Building characters

Goals

  • Understand some of the ways that writers use language to create characters
  • Analyse the use of language in a literary text

Lesson Plan

  • You could start by asking students to think about some of the ways that writers use language to create fictional characters. What makes a convincing character? What are some of their favourite characters from fiction, and why?
  • Next, talk students through the first passage from Jekyll & Hyde. Model what good stylistic analysis looks like: a focus on meanings and effects with close reference to the linguistic and grammatical patterns of the text.
  • This is also a good opportunity to refresh knowledge of nouns, adjectives, modifiers and syntax.
  • Next, provide your students with a copy of the next extract. Working in pairs, students should think about how language is used to create the character of Mr. Hyde. Once again, they should provide linguistic evidence and examples for their interpretations, using terminology where they can.
  • This could then be written up into a short analytical passage.

In this exercise we'll be looking at some of the ways in which authors use language to build characters.

Writers use a variety of language features to create characters. Let's look at a short example from the Strange Case of Dr Jekyll & Mr Hyde, written by Robert Louis Stevenson in 1886. At this point in the novel, Mr. Hyde is being observed by Mr. Utterson, who appears as the 'lawyer' in the extract.

Mr. Hyde was pale and dwarfish, he gave an impression of deformity without any nameable malformation, he had a displeasing smile, he had borne himself to the lawyer with a sort of murderous mixture of timidity and boldness, and he spoke with a husky, whispering and somewhat broken voice.

(1) What patterns do you notice here? What kind of character would you say Mr. Hyde is?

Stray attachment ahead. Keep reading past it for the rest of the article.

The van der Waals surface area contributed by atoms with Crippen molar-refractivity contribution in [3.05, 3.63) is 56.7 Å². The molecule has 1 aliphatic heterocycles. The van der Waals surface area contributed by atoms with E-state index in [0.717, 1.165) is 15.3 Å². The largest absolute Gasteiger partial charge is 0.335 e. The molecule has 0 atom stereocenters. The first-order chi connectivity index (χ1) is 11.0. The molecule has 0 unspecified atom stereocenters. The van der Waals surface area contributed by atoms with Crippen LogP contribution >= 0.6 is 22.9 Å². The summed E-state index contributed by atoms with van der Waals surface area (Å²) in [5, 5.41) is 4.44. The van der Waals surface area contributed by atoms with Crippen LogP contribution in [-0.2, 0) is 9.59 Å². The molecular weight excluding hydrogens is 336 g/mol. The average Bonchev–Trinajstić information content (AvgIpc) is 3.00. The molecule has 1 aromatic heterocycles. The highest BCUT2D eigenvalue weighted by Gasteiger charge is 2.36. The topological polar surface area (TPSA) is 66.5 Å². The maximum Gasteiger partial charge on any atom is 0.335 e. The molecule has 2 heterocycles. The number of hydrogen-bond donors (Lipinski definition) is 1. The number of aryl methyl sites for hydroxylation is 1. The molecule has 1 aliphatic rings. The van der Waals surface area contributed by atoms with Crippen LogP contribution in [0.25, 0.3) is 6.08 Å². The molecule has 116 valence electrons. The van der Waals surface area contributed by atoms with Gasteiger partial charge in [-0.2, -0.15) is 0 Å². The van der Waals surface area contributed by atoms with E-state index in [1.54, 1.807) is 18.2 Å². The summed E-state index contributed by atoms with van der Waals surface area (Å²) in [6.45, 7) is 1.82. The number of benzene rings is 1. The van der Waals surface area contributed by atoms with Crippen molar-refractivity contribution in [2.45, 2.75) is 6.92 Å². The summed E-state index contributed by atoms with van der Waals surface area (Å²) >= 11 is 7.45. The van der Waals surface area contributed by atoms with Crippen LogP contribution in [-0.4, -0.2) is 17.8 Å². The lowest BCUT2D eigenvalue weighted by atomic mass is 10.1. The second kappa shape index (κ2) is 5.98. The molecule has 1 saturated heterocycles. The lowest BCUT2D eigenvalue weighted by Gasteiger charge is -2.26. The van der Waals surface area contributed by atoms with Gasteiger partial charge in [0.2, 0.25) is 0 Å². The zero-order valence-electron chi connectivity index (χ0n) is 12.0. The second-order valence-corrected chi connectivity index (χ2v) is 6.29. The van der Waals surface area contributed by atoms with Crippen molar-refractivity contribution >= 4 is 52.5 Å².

Notice how the writer uses a range of modifiers to build a picture of Mr. Hyde. In this text, they take the form of adjectives:

  • Adjectivespale, dwarfish, displeasing, murderous, husky, whispering, broken

What is the role of the nouns in this regard?

  • Nounsdeformity, malformation, timidity, boldness

Do these grammatical patterns support your ideas from question (1)? What kind of character is being built when we focus on these adjectives and nouns?

(2) How could you use grammatical labels such as modifier, adjective and noun to provide a detailed interpretation of Mr. Hyde?

Let's look at one more grammatical feature: syntax.

Notice how 'Mr. Hyde' or 'he' always appears at the beginning of each clause:

  • Mr. Hyde was pale and dwarfish
  • he gave an impression of deformity
  • he had a displeasing smile
  • he had borne himself to the lawyer with a sort of murderous mixture
  • he spoke with a husky, whispering [...] voice

For this pattern to appear 5 times within such a short extract probably suggests that Stevenson wanted to tell us something important about Mr. Hyde.

Remember that the subject is the element in the clause that is normally the noun, noun phrase or pronoun that names the 'do-er' or 'be-er'. In this extract, Hyde always appears as the subject of the clause.

(3) What might the pattern of Hyde appearing as the subject of each clause tell us?

  • One idea might be that because Hyde always appears as the subject, he becomes the focus of our attention. Stevenson might want to draw our attention to Hyde as an important character, and highlight the apparent strangeness of his appearance and behaviour. You could discuss further reasons for this as a class.

In doing this short analysis, we have tried to combine interpretations of a character with systematic textual analyses. Using grammatical tools can help us explain writer's choices and readerly effects, with close reference to the text.

In the next activity, you will be asked to do your own grammatical analysis for a different extract from the Strange Case of Dr Jekyll & Mr Hyde.

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